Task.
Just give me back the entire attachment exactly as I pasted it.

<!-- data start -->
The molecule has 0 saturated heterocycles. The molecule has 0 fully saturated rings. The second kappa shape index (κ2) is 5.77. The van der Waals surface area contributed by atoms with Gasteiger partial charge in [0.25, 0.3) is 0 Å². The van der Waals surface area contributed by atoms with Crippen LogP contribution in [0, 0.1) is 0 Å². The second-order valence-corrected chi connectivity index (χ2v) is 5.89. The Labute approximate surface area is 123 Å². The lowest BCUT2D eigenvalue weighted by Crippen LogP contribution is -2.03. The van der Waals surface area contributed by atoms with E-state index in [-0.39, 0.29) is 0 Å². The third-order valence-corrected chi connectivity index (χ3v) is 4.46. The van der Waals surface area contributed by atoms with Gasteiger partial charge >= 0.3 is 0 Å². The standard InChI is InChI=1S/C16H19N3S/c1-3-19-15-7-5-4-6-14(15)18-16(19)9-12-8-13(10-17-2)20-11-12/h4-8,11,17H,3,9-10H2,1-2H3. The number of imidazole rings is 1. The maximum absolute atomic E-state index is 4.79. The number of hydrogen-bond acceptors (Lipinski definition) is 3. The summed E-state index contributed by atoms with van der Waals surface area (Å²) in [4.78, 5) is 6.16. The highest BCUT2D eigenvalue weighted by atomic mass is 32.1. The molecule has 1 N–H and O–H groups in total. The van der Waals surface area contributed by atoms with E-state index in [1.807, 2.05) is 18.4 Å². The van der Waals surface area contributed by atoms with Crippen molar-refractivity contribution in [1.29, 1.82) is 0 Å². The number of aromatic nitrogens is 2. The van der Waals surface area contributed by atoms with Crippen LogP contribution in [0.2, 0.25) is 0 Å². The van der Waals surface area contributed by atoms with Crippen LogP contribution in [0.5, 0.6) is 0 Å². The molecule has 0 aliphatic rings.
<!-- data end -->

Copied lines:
The molecule has 0 saturated heterocycles. The molecule has 0 fully saturated rings. The second kappa shape index (κ2) is 5.77. The van der Waals surface area contributed by atoms with Gasteiger partial charge in [0.25, 0.3) is 0 Å². The van der Waals surface area contributed by atoms with Crippen LogP contribution in [0, 0.1) is 0 Å². The second-order valence-corrected chi connectivity index (χ2v) is 5.89. The Labute approximate surface area is 123 Å². The lowest BCUT2D eigenvalue weighted by Crippen LogP contribution is -2.03. The van der Waals surface area contributed by atoms with E-state index in [-0.39, 0.29) is 0 Å². The third-order valence-corrected chi connectivity index (χ3v) is 4.46. The van der Waals surface area contributed by atoms with Gasteiger partial charge >= 0.3 is 0 Å². The standard InChI is InChI=1S/C16H19N3S/c1-3-19-15-7-5-4-6-14(15)18-16(19)9-12-8-13(10-17-2)20-11-12/h4-8,11,17H,3,9-10H2,1-2H3. The number of imidazole rings is 1. The maximum absolute atomic E-state index is 4.79. The number of hydrogen-bond acceptors (Lipinski definition) is 3. The summed E-state index contributed by atoms with van der Waals surface area (Å²) in [4.78, 5) is 6.16. The highest BCUT2D eigenvalue weighted by atomic mass is 32.1. The molecule has 1 N–H and O–H groups in total. The van der Waals surface area contributed by atoms with E-state index in [1.807, 2.05) is 18.4 Å². The van der Waals surface area contributed by atoms with Crippen molar-refractivity contribution in [1.29, 1.82) is 0 Å². The number of aromatic nitrogens is 2. The van der Waals surface area contributed by atoms with Crippen LogP contribution in [0.2, 0.25) is 0 Å². The van der Waals surface area contributed by atoms with Crippen LogP contribution in [0.5, 0.6) is 0 Å². The molecule has 0 aliphatic rings.